Thursday, July 09, 2015


Few people realize that residents of the Outer Banks occasionally engaged in whaling as a commercial enterprise. Unlike New Englanders who pursued whales in the open ocean in square-rigged sailing ships outfitted for the task, North Carolinians typically relied on "drift whales" or Right Whales which ventured closer to shore.

Whale at Ocracoke

In 1737 John Brickell, in The Natural History of North-Carolina, described an incident involving whaling and the Outer Banks: “These Monsters [whales] are very numerous on the Coasts of North-Carolina, and the Bone and Oil would be a great Advantage to the Inhabitants that live on the Sand-Banks along the Ocean, if they were as dexterous and industrious in Fishing for them as they are Northwards; but as I observed before the People in these parts are not very much given to Industry, but wait upon Providence to throw those dead Monsters on Shoar, which frequently happens to their great advantage and Profit. For which reason abundance of Inhabitants dwell upon the Banks near the Sea for that Intent, and the benefit of Wrecks of Vessels which are sometimes driven in upon these Coasts. Not many Years ago there were two Boats that came from the Northward to Ocacock Island, to fish, and carried away that Season Three Hundred and Forty Barrels of Oil, beside the Bone, but these Fishermen going away without paying the Tenths to the Governor, they never appeared to fish on these Coasts afterwards, or any other that I ever could hear of.”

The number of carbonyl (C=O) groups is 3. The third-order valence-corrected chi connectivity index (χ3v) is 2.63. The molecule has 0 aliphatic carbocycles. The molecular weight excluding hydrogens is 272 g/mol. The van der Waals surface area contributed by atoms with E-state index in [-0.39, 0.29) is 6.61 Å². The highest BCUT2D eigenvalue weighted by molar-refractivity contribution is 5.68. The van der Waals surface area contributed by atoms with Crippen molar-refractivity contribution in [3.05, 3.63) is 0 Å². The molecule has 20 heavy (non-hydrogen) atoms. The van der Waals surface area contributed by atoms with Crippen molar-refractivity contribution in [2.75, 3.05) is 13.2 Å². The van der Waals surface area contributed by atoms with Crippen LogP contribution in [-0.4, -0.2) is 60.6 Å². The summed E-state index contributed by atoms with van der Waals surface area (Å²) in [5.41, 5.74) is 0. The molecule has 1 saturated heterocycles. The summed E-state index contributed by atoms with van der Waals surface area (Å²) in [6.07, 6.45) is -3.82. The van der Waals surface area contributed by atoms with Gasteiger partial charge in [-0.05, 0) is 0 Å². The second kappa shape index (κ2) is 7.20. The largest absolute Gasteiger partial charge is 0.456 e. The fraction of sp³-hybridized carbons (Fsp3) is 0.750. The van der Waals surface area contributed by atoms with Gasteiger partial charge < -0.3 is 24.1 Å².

Look for more information, stories, and pictures of the North Carolina whaling and porpoise fishing industries in a future Ocracoke Newsletter (it will be called "Whaling & 'Porpoise' Fishing on the Outer Banks").

This month's Ocracoke Newsletter relates the story of the prohibition-era rum runner Messenger of Peace that brought much pleasure to the residents of Portsmouth. You can read it here:

1 comment:

  1. Debbie Leonard9:30 AM

    Haha...not given to industry? He should see the people who live here now! :)